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NATIONAL HEALTH AMENDMENT (PHARMACEUTICAL BENEFITS SCHEME) BILL 2010
TAX LAWS AMENDMENT (2010 MEASURES NO. 4) BILL 2010
- MINISTERIAL CONDUCT
- MATTERS OF PUBLIC IMPORTANCE
- NATIONAL BROADCASTING LEGISLATION AMENDMENT BILL 2010
FAMILY ASSISTANCE LEGISLATION AMENDMENT (CHILD CARE BUDGET MEASURES) BILL 2010
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Tuesday, 23 November 2010
Mr TEHAN (7:01 PM) —I rise tonight to speak on the Family Assistance Legislation Amendment (Child Care Budget Measures) Bill 2010. Or perhaps what it should be titled, if we were being truthful, is the ‘reduce family assistance legislation amendment (child care) (try and fix the budget) measure’. The small community of Casterton, in my electorate of Wannon, has been struggling for several years to fund a new, quality day care centre. In August I announced that the coalition would fund the entire $1.2 million project if the coalition were elected to government. The Labor Party, unfortunately, refused to help this small community and match this promise, so families in Casterton have been left disappointed and still struggling to gain funding for the new centre. This example goes to the heart of what we are discussing in this bill tonight.
As reported in the Casterton News, local families have battled authorities for years to get a quality day care centre built in Casterton. They are forced to use the former health centre building that was built decades ago and is totally unsuitable for this purpose. To their credit, local families in this small regional community have created their own action group to try to raise the funds desperately needed to improve the quality of child care offered in the region. The Casterton Day Care Action Group has been campaigning for the centre for several years and is trying to raise upwards of $75,000 so it can contribute a share towards the project.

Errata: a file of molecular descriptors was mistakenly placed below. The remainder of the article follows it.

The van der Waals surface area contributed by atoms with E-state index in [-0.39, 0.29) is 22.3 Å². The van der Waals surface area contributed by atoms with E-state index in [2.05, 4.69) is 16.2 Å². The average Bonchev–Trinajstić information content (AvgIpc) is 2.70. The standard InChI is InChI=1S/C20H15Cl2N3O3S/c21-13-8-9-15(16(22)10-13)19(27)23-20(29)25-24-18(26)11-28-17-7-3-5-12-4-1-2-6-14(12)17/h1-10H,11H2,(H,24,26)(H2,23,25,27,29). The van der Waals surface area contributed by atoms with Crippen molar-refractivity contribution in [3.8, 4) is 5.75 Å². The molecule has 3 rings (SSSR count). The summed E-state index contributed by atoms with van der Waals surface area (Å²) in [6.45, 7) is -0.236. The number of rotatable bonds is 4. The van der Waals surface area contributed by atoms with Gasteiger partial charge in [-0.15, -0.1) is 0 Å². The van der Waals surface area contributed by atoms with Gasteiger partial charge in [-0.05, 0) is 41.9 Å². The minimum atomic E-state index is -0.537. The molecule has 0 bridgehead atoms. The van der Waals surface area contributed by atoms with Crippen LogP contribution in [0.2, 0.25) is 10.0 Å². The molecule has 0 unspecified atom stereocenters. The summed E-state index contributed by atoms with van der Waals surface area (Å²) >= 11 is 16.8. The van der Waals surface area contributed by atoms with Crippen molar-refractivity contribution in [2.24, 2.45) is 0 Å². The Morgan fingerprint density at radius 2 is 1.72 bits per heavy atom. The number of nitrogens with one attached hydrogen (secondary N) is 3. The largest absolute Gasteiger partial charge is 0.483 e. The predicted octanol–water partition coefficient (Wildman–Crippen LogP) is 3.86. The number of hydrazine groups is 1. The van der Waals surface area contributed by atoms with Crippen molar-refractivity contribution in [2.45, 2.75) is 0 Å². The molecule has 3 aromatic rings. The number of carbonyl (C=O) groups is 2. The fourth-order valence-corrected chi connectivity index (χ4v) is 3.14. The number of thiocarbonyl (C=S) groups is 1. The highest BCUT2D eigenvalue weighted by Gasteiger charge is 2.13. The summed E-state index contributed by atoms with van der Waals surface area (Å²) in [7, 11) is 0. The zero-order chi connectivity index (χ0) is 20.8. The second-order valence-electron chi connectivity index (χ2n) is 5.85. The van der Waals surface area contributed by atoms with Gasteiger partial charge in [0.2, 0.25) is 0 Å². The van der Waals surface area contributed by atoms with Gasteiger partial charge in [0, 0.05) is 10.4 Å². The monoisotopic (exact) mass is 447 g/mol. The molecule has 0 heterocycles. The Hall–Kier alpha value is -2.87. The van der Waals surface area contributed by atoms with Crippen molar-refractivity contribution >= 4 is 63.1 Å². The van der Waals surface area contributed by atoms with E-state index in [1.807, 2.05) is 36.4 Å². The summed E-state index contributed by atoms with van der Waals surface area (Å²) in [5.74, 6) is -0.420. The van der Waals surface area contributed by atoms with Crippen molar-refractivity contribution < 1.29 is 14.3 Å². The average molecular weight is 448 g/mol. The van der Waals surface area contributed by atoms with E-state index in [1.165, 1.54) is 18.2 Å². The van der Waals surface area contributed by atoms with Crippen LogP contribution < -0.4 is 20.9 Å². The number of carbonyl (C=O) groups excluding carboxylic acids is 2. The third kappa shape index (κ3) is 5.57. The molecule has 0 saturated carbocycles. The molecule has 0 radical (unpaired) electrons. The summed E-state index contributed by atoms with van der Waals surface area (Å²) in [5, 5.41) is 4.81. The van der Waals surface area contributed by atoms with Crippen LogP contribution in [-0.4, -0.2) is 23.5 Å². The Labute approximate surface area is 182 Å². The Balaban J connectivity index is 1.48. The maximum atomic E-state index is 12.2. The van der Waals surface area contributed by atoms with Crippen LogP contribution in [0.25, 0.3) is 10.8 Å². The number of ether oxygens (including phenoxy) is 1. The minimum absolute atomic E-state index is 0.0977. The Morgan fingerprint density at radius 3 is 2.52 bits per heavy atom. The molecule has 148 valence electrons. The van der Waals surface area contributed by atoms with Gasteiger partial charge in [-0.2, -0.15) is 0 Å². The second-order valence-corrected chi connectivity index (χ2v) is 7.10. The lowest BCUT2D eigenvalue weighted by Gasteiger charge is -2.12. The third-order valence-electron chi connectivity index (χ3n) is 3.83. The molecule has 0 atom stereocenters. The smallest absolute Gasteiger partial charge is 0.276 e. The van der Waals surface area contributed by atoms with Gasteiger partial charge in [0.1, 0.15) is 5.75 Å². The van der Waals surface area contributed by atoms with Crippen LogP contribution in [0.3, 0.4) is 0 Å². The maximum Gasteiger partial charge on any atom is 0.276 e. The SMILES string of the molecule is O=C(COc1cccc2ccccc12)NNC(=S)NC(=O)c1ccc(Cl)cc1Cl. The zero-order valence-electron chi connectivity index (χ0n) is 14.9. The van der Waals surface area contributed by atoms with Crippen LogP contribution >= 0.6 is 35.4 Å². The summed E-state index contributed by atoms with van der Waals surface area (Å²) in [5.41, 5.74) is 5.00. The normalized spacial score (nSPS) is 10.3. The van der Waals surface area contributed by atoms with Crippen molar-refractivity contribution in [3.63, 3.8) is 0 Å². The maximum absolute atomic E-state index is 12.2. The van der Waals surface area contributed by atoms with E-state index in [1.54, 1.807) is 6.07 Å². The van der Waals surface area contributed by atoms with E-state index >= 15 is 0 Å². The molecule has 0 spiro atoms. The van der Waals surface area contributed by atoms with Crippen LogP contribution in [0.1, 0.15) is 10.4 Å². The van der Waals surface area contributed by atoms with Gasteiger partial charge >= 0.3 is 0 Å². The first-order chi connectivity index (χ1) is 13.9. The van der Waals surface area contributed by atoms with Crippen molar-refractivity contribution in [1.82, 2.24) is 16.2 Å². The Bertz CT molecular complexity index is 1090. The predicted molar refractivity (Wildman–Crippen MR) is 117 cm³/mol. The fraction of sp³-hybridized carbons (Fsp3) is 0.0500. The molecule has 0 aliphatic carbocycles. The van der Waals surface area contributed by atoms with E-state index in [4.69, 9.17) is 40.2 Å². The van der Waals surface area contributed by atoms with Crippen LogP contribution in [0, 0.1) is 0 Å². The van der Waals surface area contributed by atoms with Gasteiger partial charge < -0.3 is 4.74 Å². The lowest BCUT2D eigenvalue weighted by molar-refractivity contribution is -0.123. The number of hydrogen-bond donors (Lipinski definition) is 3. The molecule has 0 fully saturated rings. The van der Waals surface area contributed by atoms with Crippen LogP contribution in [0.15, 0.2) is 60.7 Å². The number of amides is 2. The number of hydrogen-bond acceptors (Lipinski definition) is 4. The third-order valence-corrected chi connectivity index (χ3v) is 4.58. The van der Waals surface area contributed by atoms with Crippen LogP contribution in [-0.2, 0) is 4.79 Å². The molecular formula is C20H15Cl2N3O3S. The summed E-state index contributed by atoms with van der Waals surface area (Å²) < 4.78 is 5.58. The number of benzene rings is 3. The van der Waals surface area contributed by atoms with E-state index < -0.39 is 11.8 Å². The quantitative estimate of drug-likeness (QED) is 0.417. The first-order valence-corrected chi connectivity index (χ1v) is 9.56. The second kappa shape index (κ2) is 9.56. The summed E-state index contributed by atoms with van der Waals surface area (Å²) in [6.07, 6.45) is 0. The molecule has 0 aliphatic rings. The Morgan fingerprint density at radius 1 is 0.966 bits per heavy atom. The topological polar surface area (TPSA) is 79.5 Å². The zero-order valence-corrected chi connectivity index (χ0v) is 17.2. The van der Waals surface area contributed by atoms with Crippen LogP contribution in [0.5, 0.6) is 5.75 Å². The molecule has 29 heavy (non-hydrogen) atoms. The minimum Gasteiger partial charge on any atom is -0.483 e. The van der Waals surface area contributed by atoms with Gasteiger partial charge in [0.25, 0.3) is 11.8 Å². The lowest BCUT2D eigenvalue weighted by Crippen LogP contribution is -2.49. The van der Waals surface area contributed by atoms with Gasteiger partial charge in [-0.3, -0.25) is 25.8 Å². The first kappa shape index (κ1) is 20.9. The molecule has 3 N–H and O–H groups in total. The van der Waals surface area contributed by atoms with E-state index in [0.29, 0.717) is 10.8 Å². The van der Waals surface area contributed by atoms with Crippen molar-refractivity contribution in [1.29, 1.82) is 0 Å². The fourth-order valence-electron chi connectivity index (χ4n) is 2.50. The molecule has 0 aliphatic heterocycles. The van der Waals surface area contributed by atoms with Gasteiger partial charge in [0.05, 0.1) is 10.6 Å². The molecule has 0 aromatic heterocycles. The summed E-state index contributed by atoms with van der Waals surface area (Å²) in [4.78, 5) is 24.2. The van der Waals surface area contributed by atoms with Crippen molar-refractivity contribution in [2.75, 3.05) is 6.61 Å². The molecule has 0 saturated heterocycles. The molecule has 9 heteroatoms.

The project was originally costed at $800,000 in 2007, when it was put to the Glenelg Shire Council. I commend the Glenelg Shire Council for putting the day care centre on their agenda and understand their desire to provide such a service, but I am also extremely cognisant that they are facing competing demands, especially because the Victorian state Labor government has failed to provide adequate road funding and other necessary infrastructure for the region.
I would like to place on the record again that a coalition government would have delivered quality childcare services at an affordable rate to Casterton by providing $1.2 million for the building of a child and family complex, which would have provided desperately needed childcare services for that region. This announcement, if we had formed government, would have been a great reward for the Casterton Day Care Action Group, who have been working so hard to secure support for this centre. They have met with me on numerous occasions to outline their needs, and it is a great shame that their hard work was not rewarded as it would have been if the coalition had formed government.
The coalition recognises that investing in children’s wellbeing at an early stage greatly increases their self-confidence, health and educational prospects later in life. We believe all families should have access to quality services for their children, whether they live in the city or in the country. If delivered, this investment, importantly, also would have eased the burden on Glenelg shire ratepayers into the future, because direct investment by the Commonwealth in this project would have enabled the shire to save on the expenditure it had forecast to outlay. The coalition initiative would have encouraged skilled professionals to stay in the region and also would have helped encourage other professionals to come and work locally due to the provision of proper child care.